Bulgaria presidential poll to test anti-corruption reform appetite

Largely ceremonial post comes to prominence in times of political crisis

Bulgarians will vote to choose the country's next president in a run-off election on Sunday, weary of widespread corruption in the EU's poorest member state.

Incumbent President Rumen Radev, 58, an advocate of change aimed at cleaning Bulgaria's image as the EU's most corrupt member state, appears poised for a new five-year term after winning 49.5 per cent of the votes in the first round on November 14.

He competes with Sofia University rector, Anastas Gerdzhikov, 58, who won 22.8 per cent of the vote last week and is backed by the country's towering politician of the past decade, former prime minister Boyko Borissov who was ousted from power in April.

The presidential post is largely ceremonial, but comes to prominence in times of political crisis, when the head of the state can appoint interim cabinets. The presidency also gives a high tribune to influence the public opinion.

Mr Radev, a former air force commander, has gained popularity for his open support of massive anti-corruption protests against Mr Borissov in 2020 and for appointing interim cabinets that brought to light murky public procurement deals of his last centre-right cabinet. Mr Borissov has denied any wrongdoing.

A new anti-corruption party, We Continue The Change (PP), set up by two Harvard-educated entrepreneurs who Mr Radev appointed as interim ministers in May, won the parliamentary election last week.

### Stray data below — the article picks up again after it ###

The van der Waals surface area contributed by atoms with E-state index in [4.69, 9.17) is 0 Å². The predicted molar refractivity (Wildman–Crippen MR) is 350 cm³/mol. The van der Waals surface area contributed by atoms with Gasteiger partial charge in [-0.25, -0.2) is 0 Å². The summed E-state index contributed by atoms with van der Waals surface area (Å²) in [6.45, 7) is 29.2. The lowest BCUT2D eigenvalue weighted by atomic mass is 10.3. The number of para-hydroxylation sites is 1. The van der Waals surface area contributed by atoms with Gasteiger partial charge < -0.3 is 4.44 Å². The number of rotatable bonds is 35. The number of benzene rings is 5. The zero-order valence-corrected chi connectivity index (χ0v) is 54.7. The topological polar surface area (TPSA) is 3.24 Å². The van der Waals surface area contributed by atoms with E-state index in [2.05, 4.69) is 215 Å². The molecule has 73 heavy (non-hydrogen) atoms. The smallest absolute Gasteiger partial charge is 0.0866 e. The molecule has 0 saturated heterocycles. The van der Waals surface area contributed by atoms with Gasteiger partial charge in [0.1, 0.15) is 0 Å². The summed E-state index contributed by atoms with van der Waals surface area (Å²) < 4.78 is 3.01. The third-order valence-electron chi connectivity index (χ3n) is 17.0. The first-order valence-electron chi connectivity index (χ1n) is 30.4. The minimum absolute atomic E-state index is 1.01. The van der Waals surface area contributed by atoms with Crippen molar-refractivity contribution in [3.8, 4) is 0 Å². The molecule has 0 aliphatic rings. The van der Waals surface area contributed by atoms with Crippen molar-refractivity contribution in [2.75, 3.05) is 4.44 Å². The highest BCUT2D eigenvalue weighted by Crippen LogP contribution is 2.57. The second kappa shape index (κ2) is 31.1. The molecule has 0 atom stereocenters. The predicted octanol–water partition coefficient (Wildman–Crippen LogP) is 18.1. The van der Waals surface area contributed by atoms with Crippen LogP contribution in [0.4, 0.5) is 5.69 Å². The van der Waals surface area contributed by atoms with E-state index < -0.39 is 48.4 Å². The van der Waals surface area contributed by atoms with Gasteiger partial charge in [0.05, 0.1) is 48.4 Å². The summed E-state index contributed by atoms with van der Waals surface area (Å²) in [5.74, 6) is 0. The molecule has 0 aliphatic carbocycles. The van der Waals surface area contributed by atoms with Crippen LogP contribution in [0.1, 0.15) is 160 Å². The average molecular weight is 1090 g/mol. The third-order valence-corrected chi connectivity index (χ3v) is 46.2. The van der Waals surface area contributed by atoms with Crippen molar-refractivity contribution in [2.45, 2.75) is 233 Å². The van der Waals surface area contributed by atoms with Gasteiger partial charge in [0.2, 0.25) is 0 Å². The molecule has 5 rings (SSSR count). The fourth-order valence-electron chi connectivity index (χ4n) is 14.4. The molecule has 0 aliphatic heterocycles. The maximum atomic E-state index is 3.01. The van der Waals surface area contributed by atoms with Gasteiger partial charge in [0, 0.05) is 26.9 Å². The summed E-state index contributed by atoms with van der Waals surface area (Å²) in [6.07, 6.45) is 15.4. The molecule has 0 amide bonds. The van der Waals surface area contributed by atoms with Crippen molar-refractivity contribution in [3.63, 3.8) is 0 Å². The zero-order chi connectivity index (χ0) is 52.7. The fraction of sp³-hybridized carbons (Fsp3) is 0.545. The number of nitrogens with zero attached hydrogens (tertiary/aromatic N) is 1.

Mr Radev is supported by Mr Borissov's political opponents – PP, the Socialists and the anti-elite ITN party which, along with another anti-corruption faction, are holding talks to form a government.

"Radev is a front-runner, but much will depend on whether his supporters will actually go to cast a ballot," said political analyst Daniel Smilov with Sofia-based Centre for Liberal Strategies.

Ties with Moscow

Ms Gerdzhikov, a respected professor in Ancient and Medieval Literature, has accused Mr Radev of pitting Bulgarians against one another and pledged to unite the nation, hit by Covid-related death rates that are among the highest in the EU and soaring energy costs.

She is a strong supporter of Nato-member Bulgaria's western alliances and has campaigned to improve business opportunities and support judicial reforms to improve rule of law in the country of seven million people.

Mr Radev, who campaigned in 2016 for the lifting of western sanctions against Russia, said Bulgaria must keep pragmatic ties with Moscow and should not view it as an enemy, not least because of close historic and cultural links.

His comments that the Crimean Peninsula, annexed by Russia from Ukraine in 2014, was "currently Russian", prompted protests from Kiev.

Updated: November 21st 2021, 6:34 AM